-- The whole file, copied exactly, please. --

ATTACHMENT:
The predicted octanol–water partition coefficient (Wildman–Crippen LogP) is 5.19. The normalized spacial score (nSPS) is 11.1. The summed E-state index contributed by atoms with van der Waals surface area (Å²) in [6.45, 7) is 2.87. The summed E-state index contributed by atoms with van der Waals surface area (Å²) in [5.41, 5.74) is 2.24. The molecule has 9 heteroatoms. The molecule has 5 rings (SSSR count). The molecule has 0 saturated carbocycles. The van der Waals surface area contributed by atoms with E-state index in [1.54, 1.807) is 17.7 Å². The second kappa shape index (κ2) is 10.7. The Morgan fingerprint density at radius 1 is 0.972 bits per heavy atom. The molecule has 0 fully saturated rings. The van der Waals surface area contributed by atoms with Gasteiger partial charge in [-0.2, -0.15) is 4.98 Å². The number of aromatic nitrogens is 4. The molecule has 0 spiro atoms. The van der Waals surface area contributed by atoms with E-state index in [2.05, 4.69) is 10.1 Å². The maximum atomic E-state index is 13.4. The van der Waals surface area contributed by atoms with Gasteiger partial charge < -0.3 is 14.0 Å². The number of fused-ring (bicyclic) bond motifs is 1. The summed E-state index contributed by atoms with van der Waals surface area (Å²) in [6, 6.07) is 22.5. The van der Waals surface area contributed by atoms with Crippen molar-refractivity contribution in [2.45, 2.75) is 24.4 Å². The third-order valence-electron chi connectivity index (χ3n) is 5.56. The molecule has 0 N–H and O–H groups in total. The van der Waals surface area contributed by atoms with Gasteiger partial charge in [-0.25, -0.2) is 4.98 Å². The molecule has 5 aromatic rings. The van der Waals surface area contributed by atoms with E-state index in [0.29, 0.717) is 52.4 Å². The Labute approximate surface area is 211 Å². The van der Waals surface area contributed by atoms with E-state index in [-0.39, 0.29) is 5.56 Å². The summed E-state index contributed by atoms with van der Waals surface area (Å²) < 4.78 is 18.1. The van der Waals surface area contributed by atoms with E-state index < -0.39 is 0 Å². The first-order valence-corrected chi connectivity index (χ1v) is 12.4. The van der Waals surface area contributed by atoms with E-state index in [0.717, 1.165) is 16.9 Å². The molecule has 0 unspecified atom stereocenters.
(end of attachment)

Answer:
The predicted octanol–water partition coefficient (Wildman–Crippen LogP) is 5.19. The normalized spacial score (nSPS) is 11.1. The summed E-state index contributed by atoms with van der Waals surface area (Å²) in [6.45, 7) is 2.87. The summed E-state index contributed by atoms with van der Waals surface area (Å²) in [5.41, 5.74) is 2.24. The molecule has 9 heteroatoms. The molecule has 5 rings (SSSR count). The molecule has 0 saturated carbocycles. The van der Waals surface area contributed by atoms with E-state index in [1.54, 1.807) is 17.7 Å². The second kappa shape index (κ2) is 10.7. The Morgan fingerprint density at radius 1 is 0.972 bits per heavy atom. The molecule has 0 fully saturated rings. The van der Waals surface area contributed by atoms with Gasteiger partial charge in [-0.2, -0.15) is 4.98 Å². The number of aromatic nitrogens is 4. The molecule has 0 spiro atoms. The van der Waals surface area contributed by atoms with E-state index in [2.05, 4.69) is 10.1 Å². The maximum atomic E-state index is 13.4. The van der Waals surface area contributed by atoms with Gasteiger partial charge < -0.3 is 14.0 Å². The number of fused-ring (bicyclic) bond motifs is 1. The summed E-state index contributed by atoms with van der Waals surface area (Å²) in [6, 6.07) is 22.5. The van der Waals surface area contributed by atoms with Crippen molar-refractivity contribution in [2.45, 2.75) is 24.4 Å². The third-order valence-electron chi connectivity index (χ3n) is 5.56. The molecule has 0 N–H and O–H groups in total. The van der Waals surface area contributed by atoms with Gasteiger partial charge in [-0.25, -0.2) is 4.98 Å². The molecule has 5 aromatic rings. The van der Waals surface area contributed by atoms with E-state index in [0.29, 0.717) is 52.4 Å². The Labute approximate surface area is 211 Å². The van der Waals surface area contributed by atoms with E-state index in [-0.39, 0.29) is 5.56 Å². The summed E-state index contributed by atoms with van der Waals surface area (Å²) < 4.78 is 18.1. The van der Waals surface area contributed by atoms with E-state index < -0.39 is 0 Å². The first-order valence-corrected chi connectivity index (χ1v) is 12.4. The van der Waals surface area contributed by atoms with E-state index in [0.717, 1.165) is 16.9 Å². The molecule has 0 unspecified atom stereocenters.